The amortized cost is O(1) + 1 = O(1) since
the actual cost is O(1).
Finding the minimum node
We can find the minimum node H.min in O(1)
actual time, and since the potential does not
change, this is the amortized cost too.
Uniting two Fibonacci heaps 19.2.3
FIBHEAPUNION(H1,H2) concatenates the root
lists of H1 and H2 and determines the new
minimum node. H1 and H2 can then be freed.
FIBHEAPUNION(H1,H2)
1 H = MAKEFIBHEAP()
2 H.min = H1.min
3 concatenate root list of H2 with that of H
4 if (H1.min == NIL) or
(H2.min not = NIL and
H2.min.key < H1.min.key)
5 H.min = H2.min
6 H.n = H1.n + H2.n
7 return H
Lines 13 concatenate the root lists of H1
and H2 into a new root list H. Lines 2 & 45
set the minimum node, and line 6 sets H.n.
H is returned; objects H1 and H2 can be freed.
Since t(H) = t(H1)+t(H2) & m(H) = m(H1)+m(H2)
the change in potential is:
Phi(H)  (Phi(H1) + Phi(H2))
= (t(H)+2m(H)) 
( (t(H1)+2m(H1)) + (t(H1)+2m(H1)) )
= 0,
so the amortized cost is equal to the O(1)
actual cost.
Extracting the minimum node 19.2.4
Extracting the minimum node is the most
complicated operation; it is also where the
delayed work of consolidating the trees is
done. It assumes that pointers remaining in
the root list are updated, but that pointers
in the extracted node are left unchanged for
convenience. It uses the auxiliary procedure
CONSOLIDATE, which we shall see shortly.
FIBHEAPEXTRACTMIN(H)
1 z = H.min
2 if z != NIL
3 for each child x of z
4 add x to the root list of H
5 x.p = NIL
6 remove z from the root list of H
7 if z == z.right
8 H.min = NIL
9 else H.min = z.right
10 CONSOLIDATE(H)
11 H.n = H.n  1
12 return z
First, a pointer z to the minimum 19.2.5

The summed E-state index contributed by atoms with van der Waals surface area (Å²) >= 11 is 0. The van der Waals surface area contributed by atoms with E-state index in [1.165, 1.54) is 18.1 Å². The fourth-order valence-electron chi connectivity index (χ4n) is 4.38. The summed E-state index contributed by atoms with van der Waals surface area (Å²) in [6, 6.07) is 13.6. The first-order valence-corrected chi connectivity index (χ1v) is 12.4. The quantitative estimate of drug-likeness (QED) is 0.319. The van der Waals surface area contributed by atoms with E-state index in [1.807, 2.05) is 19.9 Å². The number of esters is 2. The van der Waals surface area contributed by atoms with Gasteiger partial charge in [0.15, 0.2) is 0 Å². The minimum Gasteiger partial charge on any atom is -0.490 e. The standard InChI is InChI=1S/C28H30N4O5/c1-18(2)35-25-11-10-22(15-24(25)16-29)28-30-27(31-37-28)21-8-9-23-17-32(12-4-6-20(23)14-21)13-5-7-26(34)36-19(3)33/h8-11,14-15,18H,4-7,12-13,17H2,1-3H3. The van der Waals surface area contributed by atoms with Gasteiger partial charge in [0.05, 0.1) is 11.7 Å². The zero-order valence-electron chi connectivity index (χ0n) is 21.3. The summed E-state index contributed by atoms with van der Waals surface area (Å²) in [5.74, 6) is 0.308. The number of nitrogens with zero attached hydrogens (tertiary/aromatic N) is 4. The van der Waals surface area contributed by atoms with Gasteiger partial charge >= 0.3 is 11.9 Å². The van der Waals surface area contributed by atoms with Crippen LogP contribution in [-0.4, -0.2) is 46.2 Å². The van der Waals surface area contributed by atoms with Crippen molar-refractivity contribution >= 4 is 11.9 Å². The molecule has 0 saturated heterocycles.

node is saved and then returned at the end.
If z is NIL, H is empty and we are done.
Otherwise we add all z's children to the root
list and delete z from H. In line 7, if z =
z.right, z was the only node in the root list
and it had no children, so we just make H the
empty heap. Otherwise, we set H.min to
z.right, which may not be the new minimum, but
this will be fixed when we consolidate the
heap in line 10 by the call CONSOLIDATE(H).
CONSOLIDATE(H) repeats the following steps
until all roots have different degree values.
1. Find two roots x and y in the root list of
the same degree, where x.key <= y.key.
2. Link y to x: remove y from the root list
and make y a child of x. Clear the mark on
y, if any, and increment x.degree.
CONSOLIDATE uses an auxiliary array of root
pointers A[0..D(H.n)]; if A[i] = y, then y is
currently a root with y.degree = i.
CONSOLIDATE(H) 19.2.6
1 let A[0..D(H.n)] be a new array
2 for i = 0 to D(H.n)
3 A[i] = NIL
4 for each node w in the root list of H
5 x = w
6 d = x.degree
7 while A[d] != NIL
8 y = A[d] // Another node with
// same degree as x.
9 if x.key > y.key
10 exchange x <> y
11 FIBHEAPLINK(H,y,x)
12 A[d] = NIL
13 d = d + 1
14 A[d] = x
15 H.min = NIL // empty H's root list
16 for i = 0 to D(H.n) // rebuild H from A
17 if A[i] != NIL
18 if H.min = NIL
19 create a root list for H
containing just A[i]
20 H.min = A[i]
21 else insert A[i] into H's root list
22 if A[i].key < H.min.key
23 H.min = A[i]
FIBHEAPLINK(H,y,x)
1 remove y from the root list of H
2 make y a child of x, incrementing x.degree
3 y.mark = FALSE
CONSOLIDATE works as follows: Initialize A,
then lines 414 process each w in the root
list. Then w ends up in a tree rooted at some
node x, which may or may not be the same as w.
Of the processed roots, no others can have the
same degree as x, and so we set A[x.degree] to
point to x. When this forloop terminates, at
most one root of each degree will remain, and
A's entries will point to each remaining root.
The whileloop of repeatedly links 19.2.7
the root x of the tree containing w to another